|The first excerpt represents the past or something you must release, and is drawn from Virginibus Puerisque by Robert Louis Stevenson:
as nice upon a matter of fact as a scientific expert bearing
evidence. Upon my heart, I think it less than decent. You do
not consider how little the child sees, or how swift he is to
weave what he has seen into bewildering fiction; and that he
cares no more for what you call truth, than you for a
I am reminded, as I write, that the child is very
inquiring as to the precise truth of stories. But indeed this
is a very different matter, and one bound up with the subject
of play, and the precise amount of playfulness, or
playability, to be looked for in the world. Many such burning
|The second excerpt represents the present or the deciding factor of the moment, and is drawn from Reason Discourse by Rene Descartes:
buildings contributed to public ornament, the difficulty of reaching high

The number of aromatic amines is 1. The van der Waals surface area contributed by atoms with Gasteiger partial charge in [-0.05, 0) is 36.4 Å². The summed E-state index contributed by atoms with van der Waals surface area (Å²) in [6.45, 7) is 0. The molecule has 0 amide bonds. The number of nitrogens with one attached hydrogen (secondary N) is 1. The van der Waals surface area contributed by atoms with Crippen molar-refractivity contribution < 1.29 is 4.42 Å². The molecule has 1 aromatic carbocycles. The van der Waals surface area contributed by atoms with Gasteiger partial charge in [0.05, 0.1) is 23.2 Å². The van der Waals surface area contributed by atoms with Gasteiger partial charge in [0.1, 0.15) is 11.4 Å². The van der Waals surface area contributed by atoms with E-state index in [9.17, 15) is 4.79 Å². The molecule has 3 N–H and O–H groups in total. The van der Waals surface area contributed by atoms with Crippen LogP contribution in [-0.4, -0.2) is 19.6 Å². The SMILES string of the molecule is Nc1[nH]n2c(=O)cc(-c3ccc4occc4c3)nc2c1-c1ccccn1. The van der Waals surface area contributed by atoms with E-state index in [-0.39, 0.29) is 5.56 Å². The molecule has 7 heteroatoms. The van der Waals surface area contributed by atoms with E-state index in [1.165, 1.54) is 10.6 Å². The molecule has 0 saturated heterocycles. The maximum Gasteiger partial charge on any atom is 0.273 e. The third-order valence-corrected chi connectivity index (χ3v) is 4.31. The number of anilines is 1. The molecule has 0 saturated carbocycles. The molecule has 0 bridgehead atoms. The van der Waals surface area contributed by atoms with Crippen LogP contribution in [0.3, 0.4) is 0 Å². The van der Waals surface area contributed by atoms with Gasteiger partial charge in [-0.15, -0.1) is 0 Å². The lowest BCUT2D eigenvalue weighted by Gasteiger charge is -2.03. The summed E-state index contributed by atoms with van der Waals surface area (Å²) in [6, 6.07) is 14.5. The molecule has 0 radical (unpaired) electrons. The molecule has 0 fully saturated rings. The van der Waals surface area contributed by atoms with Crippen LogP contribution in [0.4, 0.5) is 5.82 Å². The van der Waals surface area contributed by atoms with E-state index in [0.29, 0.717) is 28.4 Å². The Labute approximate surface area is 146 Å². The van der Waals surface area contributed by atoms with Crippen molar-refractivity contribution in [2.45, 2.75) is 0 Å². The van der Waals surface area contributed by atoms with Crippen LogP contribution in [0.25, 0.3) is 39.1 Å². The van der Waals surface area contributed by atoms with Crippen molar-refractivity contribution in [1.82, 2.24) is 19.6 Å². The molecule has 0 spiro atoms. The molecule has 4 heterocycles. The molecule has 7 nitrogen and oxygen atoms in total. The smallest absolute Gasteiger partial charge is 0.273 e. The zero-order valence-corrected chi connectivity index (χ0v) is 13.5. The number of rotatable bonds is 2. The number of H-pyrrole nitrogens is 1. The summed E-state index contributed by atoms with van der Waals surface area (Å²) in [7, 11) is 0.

perfection with but the materials of others to operate on, will be readily
acknowledged. In the same way I fancied that those nations which, starting
from a semi-barbarous state and advancing to civilization by slow degrees,
have had their laws successively determined, and, as it were, forced upon
them simply by experience of the hurtfulness of particular crimes and
disputes, would by this process come to be possessed of less perfect
institutions than those which, from the commencement of their association
as communities, have followed the appointments of some wise legislator. It
is thus quite certain that the constitution of the true religion, the
ordinances of which are derived from God, must be incomparably superior to
|The third excerpt represents the future or something you must embrace, and is drawn from Jude the Obscure by Thomas Hardy:
the pull of the beer-engine as she inspected him critically.
He observed that her hands were smaller and whiter than
when he had lived with her, and that on the hand which pulled
the engine she wore an ornamental ring set with what seemed
to be real sapphires--which they were, indeed, and were much
admired as such by the young men who frequented the bar.
"So you pass as having a living husband," he continued.
"Yes. I thought it might be awkward if I called myself a widow,
as I should have liked."
"True. I am known here a little."
"I didn't mean on that account--for as I said I didn't expect you.
Jude the Obscure